Here are three examples that music is becoming too important in a worship service.  A church in Mexico drew a lot of people because of its cool band; but once the music stopped, many just got up and left.  In another Mexican church, as I was stepping up to preach, the worship team was exiting the sanctuary.  Not liking it, I said, “Hey, come back, worship isn’t over yet.”  At least they planned to return after the preaching to sing a few more songs, but the hired musicians for a third church (in America) left for good after leading the “worship.”  That was even worse.  

What do these examples have in common with sacrifices that the Israelites offered as part of their worshiping God?  Inasmuch as God was displeased with sacrifices of crippled animals, he cannot be too pleased with those who pick and choose how they worship Him.   In the same way that the fire that roasted the meat of these animals became useless since God was unwilling to accept it, I wonder whether the fervency and emotion that typically accompany modern worship is all that pleasing to the Lord when some people are unwilling to worship God throughout the entire service.

Worship is, of course, more than what happens in a 90-minute service on Sundays; offering God our living sacrifices in everyday living is “spiritual act of worship” as well (Rom. 12:1).  However, whether we can “live such good lives among the pagans that . . . they may see []our good deeds and glorify God” (1 Pet. 2:12) hinges on truly experiencing God’s presence when gathered as a worshiping community.   Here, we praise, pray and encounter God’s words; we confess our sins, declare our love for God, and seek His empowerment for a victorious week.   Start your morning with a heartfelt worship.

Prayer: Glorious Lord, I exalt You, I adore You, I praise You, I seek You, I lift your name on high!  What God is like ours who is infinite and yet personal at the same time.  Thank You for being gracious to me even though I have treated with utmost disrespect. Thank You for being such a kind and gentle God.   Amen.

Bible Reading for Today: Revelation 13

Lunch Break Study

Paul, while explaining the proper usage of the gift of tongues and prophesy in the church, shows what entails a true worship service.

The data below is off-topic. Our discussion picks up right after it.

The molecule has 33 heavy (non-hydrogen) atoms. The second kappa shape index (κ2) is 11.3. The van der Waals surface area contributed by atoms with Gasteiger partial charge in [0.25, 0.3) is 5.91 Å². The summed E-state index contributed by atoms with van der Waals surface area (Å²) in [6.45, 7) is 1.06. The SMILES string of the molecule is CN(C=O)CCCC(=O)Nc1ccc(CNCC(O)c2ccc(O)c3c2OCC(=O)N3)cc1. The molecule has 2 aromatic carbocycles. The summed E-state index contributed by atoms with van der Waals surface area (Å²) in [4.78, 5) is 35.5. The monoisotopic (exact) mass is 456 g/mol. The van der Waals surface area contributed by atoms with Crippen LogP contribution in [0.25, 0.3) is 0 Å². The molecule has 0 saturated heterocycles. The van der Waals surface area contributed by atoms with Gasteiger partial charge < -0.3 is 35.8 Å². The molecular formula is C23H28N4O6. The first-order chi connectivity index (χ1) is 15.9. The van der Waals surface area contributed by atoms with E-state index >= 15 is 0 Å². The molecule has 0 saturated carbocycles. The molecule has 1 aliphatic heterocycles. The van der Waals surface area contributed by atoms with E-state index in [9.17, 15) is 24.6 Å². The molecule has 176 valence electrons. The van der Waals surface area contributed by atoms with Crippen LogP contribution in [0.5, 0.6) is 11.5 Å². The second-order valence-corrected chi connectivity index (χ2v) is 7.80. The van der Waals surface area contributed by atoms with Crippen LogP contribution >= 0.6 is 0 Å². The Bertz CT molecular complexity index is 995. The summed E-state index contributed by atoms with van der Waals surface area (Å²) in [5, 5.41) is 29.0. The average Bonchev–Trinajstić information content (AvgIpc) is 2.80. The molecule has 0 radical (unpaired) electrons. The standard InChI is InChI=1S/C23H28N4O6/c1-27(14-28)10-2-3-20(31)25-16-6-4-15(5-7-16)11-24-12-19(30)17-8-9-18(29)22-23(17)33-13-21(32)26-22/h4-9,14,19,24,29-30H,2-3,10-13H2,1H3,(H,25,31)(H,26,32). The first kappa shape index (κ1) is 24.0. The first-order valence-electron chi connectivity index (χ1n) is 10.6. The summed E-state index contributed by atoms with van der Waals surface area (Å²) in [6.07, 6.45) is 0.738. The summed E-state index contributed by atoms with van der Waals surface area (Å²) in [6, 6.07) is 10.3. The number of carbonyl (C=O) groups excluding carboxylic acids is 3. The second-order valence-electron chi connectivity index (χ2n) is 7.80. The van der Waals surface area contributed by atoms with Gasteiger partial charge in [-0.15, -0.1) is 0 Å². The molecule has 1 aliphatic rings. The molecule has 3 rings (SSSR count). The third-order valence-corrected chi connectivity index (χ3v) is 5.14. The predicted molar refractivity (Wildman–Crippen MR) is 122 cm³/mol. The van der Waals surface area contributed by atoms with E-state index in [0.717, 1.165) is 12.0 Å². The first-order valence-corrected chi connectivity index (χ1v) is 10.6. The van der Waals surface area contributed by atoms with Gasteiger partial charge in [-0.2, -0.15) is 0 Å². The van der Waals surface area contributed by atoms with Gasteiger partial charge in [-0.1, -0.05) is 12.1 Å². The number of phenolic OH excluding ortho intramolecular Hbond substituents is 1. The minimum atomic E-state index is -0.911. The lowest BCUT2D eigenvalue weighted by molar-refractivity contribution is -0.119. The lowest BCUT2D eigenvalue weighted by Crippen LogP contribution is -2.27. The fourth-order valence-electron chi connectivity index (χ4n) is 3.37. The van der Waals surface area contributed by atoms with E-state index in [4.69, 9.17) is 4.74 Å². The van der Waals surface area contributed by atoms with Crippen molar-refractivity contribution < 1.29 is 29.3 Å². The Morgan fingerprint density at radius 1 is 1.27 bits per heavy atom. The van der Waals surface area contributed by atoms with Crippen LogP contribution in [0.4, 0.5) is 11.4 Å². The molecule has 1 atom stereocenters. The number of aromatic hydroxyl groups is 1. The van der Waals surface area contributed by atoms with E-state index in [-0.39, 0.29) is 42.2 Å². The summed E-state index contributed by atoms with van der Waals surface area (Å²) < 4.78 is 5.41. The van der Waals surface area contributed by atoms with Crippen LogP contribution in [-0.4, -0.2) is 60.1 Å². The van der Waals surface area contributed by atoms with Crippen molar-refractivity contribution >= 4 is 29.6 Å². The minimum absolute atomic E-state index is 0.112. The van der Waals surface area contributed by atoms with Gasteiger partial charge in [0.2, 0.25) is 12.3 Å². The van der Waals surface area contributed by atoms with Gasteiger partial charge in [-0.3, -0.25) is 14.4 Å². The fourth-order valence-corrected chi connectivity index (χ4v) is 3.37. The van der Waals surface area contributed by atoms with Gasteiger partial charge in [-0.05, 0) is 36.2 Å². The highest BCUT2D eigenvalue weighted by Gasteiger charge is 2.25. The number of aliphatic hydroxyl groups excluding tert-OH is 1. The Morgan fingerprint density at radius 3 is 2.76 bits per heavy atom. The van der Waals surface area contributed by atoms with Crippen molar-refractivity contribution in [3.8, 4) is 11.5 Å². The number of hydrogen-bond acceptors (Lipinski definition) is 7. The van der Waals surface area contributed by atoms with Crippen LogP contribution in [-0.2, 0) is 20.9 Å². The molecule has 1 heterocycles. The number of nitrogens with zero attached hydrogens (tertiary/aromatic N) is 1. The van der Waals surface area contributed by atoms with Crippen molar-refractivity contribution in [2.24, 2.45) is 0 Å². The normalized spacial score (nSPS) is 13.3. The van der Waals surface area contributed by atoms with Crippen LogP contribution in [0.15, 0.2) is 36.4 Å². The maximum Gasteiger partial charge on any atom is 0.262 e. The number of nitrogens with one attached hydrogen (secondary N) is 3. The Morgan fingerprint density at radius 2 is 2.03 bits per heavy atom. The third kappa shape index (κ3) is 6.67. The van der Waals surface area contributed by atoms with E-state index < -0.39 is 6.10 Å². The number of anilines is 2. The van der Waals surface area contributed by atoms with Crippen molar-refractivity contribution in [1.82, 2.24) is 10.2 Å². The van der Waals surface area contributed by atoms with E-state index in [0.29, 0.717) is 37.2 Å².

Read 1 Cor. 14:23-6: “So if the whole church comes together and everyone speaks in tongues, and inquirers or unbelievers come in, will they not say that you are out of your mind? 24 But if an unbeliever or an inquirer comes in while everyone is prophesying, they are convicted of sin and are brought under judgment by all, 25 as the secrets of their hearts are laid bare.  So they will fall down and worship God, exclaiming, ‘God is really among you!’  26 What then shall we say, brothers and sisters? When you come together, each of you has a hymn, or a word of instruction, a revelation, a tongue or an interpretation. Everything must be done so that the church may be built up.”

Questions to Consider

  1. In light of his passage, how would you advise those who leave the service after the praise?
  2. What tendency still dominates many conservative Western churches with respect to how they worship God?  Why do you think they lean toward that?
  3. What should happen during and as a result of worshiping God?


  1. I would say: “Singing praise songs (or hymns) is part of what we offer to God in a worship service but there is much more, such as hearing the word of instruction, sharing what God has shown us (a.k.a., testimony) and hearing the interpretation of tongues.” 
  2. Many still equate worship service to listening to a sermon.  So the brunt of the time is dedicated to hearing someone preach from the pulpit. While that component is necessary in order to experience God in a worship service, that, in and of itself, is not sufficient.  Western people, as the children of Enlightenment, prefer rational discourse over emotional display and encountering spiritual things. 
  3. In short, the goal of our weekly gathering is to meet and encounter God during the worship service.  It is to experience, “God is really among [us].”  That gives us the fuel for the fire to offer living sacrifices, which is our spiritual act of worship, throughout the week. 

Evening Reflection

We began the day reflecting on worshiping God.  Let’s end this day with worship as well.  Slowly read Psalms 5 and then sing a simple song that you know by heart.  Then pray. 

May 11, Tuesday

REPOST Today’s AMI QT Devotional, provided by Pastor Ryun Chang (AMI Teaching Pastor), was first posted on February 5, 2014.

Devotional Thought for This Morning

“Sacrifices Unworthy of God”

Malachi 1:6b-8